IFA is a German trade show, similar to the well-known American CES, where all devices ranging from tablets to 3D TVs are showed off. Samsung has a huge booth at the conference, yet it has voluntarily yanked out one of its flagship products, the Galaxy Tab 7.7, off display.
According to the Korean company, this move was pushed by Apple’s recently wave of injunctions against Samsung’s smartphone and tablet products in both the United States and Europe, including Germany, where IFA is taking place, essentially attempted to stop the company from selling its Android devices in those regions. While both the United States and Europe injunctions were dismissed, Samsung is still now allowed to sell any of its Android products in Germany. Although no court order was officially issued to pull the Tab 7.7 off display, Samsung went ahead and removed them anyway, according to Samsung spokesman Brendon Gore:
Samsung has removed the Galaxy Tab 7.7 from our stand at IFA, [...] We cannot make any further comment as we have not received an official statement from the court.
The Galaxy Tab 7.7 was shown earlier this week at the beginning of the IFA conference. As you might already be guessing, the Tab 7.7 is an Android tablet device with a 7.7-inch screen. Under the hood, the 7.89mm thick device sports a dual core 1.4 GHz processor.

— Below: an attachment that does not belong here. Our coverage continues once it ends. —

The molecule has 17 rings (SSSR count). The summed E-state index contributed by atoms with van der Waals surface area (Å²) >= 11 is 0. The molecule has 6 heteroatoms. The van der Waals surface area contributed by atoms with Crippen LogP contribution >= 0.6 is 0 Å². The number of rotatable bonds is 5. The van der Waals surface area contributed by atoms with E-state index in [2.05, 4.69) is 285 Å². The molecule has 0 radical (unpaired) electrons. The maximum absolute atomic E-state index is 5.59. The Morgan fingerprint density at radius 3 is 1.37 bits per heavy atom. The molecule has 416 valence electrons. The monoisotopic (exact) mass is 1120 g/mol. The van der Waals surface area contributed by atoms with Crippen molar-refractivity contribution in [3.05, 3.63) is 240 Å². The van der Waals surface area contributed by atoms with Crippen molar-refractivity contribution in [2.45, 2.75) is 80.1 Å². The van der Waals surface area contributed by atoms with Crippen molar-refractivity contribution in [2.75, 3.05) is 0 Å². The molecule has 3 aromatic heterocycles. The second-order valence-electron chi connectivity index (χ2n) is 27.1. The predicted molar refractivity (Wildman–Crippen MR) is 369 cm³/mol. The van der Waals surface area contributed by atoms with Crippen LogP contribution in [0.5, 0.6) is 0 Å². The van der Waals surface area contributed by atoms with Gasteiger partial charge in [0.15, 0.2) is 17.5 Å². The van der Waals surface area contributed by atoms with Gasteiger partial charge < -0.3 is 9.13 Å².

In the showroom, all the demo units had a “Not For Sale In Germany” tag stamped onto them, in order to prevent Samsung from any liability. Although Samsung claims that its decision wasn’t triggered by a court ordered, the Korean company would clearly be rather safe than sorry, at least until the lawsuit is over.
Indeed, all the references to the Tab 7.7 were completely removed, including the banners, along with all demo units, ahead of a possible response from Apple. Yet, Samsung is still showing off its two remaining products that were unveiled at the event: the Galaxy Wave 3, a smartphone running Samsung’s Bada operating system, and the Galaxy Note, a small tablet/smartphone with a 5-inch screen. Neither of these devices seem to have enough similarities with Apple’s form factors or feature sets, therefore preventing them from being pulled, at least at the present time.
The legal fight between Samsung and Apple have allegedly been caused by the similarities with the iOS look-and-feel found on Samsung’s TouchWiz interface, which is included in all of Samsung’s Android devices.